Harvard researchers turn book into DNA code, then read it back


Researchers at Harvard University have taken a book and encoded it into the genes that make up DNA, with the conclusion of the experiment being that they were able to read the DNA-encoded book back accurately.

The results of the experiment were reported yesterday, though achieving such a feat on a regular basis is still a little out of reach for the average person. The technology is exciting however, and according to the researchers billions of books could be placed inside a test tube and should theoretically last for centuries.

Stanford’s Drew Endy, a synthetic biologist, said “It shows that the vast increase in capacity to synthesize and sequence DNA can be applied to store significant amounts of data. If you wanted to have your library encoded in DNA, you could probably do that now.” Endy was not involved in the Harvard project.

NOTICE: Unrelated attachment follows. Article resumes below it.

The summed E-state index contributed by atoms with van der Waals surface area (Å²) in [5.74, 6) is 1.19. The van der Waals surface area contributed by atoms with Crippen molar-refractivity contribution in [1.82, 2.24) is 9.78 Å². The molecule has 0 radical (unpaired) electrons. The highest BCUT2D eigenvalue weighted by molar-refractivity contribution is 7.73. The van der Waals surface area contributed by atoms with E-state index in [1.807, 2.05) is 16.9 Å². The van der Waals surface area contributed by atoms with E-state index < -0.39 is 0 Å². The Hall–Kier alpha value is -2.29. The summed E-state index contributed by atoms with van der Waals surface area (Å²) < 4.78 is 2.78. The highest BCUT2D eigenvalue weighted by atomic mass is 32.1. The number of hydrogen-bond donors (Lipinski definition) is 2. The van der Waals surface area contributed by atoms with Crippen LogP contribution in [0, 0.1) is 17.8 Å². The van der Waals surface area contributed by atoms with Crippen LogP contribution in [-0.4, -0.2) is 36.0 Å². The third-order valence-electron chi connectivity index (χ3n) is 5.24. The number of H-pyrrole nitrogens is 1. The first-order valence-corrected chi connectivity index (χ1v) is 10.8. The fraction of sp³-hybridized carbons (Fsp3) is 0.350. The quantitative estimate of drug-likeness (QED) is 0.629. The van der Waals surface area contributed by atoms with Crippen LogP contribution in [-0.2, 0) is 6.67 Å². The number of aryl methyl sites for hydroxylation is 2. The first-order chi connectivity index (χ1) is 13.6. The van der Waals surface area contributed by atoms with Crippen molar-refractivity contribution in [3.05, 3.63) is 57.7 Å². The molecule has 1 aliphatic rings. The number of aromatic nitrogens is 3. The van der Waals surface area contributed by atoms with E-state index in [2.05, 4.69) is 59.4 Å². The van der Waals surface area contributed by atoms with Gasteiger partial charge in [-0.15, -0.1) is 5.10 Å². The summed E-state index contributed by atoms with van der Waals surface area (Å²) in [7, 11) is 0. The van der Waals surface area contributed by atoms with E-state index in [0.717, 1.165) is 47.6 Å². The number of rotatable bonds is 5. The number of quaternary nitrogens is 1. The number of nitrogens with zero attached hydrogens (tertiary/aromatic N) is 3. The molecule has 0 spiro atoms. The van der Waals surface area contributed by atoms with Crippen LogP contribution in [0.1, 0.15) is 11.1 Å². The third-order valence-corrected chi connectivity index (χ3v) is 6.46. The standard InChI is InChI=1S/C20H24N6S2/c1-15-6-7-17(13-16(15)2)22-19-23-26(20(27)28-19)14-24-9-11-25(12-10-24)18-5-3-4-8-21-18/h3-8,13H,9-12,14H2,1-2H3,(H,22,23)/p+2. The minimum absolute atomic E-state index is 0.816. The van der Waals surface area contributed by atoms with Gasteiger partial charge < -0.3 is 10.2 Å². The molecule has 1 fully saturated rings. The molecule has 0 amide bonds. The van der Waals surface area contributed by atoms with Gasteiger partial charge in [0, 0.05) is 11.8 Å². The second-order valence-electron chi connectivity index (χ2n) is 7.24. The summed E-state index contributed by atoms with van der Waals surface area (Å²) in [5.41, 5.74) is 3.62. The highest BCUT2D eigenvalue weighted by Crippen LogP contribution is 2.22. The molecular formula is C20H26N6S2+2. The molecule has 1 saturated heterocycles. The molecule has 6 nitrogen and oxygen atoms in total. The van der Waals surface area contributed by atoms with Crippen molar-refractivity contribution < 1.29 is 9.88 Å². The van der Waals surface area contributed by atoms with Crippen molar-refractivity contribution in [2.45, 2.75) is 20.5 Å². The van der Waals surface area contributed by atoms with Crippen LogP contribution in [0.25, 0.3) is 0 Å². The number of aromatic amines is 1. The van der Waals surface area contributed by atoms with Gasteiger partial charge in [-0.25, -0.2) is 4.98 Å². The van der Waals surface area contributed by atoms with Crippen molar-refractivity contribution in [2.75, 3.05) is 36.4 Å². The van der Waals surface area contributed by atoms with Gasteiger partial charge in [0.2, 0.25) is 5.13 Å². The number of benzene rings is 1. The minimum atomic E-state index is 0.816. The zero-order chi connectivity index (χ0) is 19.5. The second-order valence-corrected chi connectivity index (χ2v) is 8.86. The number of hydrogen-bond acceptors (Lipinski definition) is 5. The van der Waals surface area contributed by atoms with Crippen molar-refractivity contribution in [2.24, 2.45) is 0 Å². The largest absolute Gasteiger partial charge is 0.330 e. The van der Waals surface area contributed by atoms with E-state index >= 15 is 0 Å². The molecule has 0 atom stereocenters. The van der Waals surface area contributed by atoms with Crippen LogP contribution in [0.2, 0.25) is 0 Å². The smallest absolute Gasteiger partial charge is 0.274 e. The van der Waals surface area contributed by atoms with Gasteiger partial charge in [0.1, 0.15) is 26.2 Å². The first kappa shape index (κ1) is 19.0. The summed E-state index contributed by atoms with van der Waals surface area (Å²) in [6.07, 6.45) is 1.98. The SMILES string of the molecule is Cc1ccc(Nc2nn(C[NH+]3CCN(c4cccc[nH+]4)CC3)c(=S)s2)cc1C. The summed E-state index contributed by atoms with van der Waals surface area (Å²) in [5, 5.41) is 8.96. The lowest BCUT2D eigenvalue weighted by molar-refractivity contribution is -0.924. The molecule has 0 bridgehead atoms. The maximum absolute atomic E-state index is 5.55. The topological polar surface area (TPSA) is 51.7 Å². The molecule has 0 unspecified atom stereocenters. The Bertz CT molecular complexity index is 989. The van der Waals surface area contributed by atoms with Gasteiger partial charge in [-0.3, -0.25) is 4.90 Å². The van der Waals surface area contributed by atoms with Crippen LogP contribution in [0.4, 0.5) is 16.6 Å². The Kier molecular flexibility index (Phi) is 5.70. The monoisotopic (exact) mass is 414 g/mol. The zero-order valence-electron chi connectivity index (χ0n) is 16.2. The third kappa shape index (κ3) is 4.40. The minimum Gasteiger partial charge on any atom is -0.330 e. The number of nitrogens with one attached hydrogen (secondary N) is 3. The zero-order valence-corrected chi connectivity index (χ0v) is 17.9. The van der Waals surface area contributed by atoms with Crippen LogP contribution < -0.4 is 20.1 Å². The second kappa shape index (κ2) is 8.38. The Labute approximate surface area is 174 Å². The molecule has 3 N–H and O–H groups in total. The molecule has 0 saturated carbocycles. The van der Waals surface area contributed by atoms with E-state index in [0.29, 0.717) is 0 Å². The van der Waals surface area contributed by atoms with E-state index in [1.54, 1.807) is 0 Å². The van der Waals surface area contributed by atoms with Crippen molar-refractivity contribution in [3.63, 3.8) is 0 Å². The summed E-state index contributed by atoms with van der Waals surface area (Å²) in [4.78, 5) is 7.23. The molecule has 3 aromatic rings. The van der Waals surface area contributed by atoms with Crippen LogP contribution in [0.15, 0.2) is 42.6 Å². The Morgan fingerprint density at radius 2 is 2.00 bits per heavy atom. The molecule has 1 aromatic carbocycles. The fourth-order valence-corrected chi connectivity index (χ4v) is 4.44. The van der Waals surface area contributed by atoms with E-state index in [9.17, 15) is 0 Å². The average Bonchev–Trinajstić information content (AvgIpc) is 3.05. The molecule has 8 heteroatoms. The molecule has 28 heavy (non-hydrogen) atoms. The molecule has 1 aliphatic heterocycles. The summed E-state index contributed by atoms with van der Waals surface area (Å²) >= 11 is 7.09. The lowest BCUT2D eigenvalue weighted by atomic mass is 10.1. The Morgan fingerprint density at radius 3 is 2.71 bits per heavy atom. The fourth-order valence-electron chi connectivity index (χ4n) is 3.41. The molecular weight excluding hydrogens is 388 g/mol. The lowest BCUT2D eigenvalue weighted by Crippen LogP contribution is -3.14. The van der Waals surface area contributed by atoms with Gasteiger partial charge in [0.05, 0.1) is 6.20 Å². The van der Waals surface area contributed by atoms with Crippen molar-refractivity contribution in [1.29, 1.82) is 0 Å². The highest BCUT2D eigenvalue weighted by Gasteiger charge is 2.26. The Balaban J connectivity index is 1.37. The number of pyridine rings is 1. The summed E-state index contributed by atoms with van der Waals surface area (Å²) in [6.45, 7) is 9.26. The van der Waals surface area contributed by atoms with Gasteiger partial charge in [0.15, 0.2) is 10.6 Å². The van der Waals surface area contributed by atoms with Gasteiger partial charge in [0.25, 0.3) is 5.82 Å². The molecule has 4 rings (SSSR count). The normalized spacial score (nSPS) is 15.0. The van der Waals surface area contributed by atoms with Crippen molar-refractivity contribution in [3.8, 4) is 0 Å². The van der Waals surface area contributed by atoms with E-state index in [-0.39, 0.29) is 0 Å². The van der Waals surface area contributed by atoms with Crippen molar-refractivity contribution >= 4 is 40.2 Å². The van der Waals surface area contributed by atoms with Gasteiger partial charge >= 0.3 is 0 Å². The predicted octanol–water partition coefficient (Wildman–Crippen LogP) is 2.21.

Encoding information into DNA isn’t new but this is the largest successful project to date. According to the Wall Street Journal the volume which was converted by the Harvard team, a book on genomic engineering, consisted of “53,426 words, 11 illustrations and a JavaScript computer program.”

The project’s lead researcher, bioengineer Sriram Kosuri, said “It is a very simple way to store information. This is sequential, like a magnetic tape, where you have to spool through stuff to get at the data.” It is also a very expensive, specialised and time-consuming way to store information. Hopefully that will change soon so we can get a fingernail full of ebooks and a real retina display.

Source: Wall Street Journal


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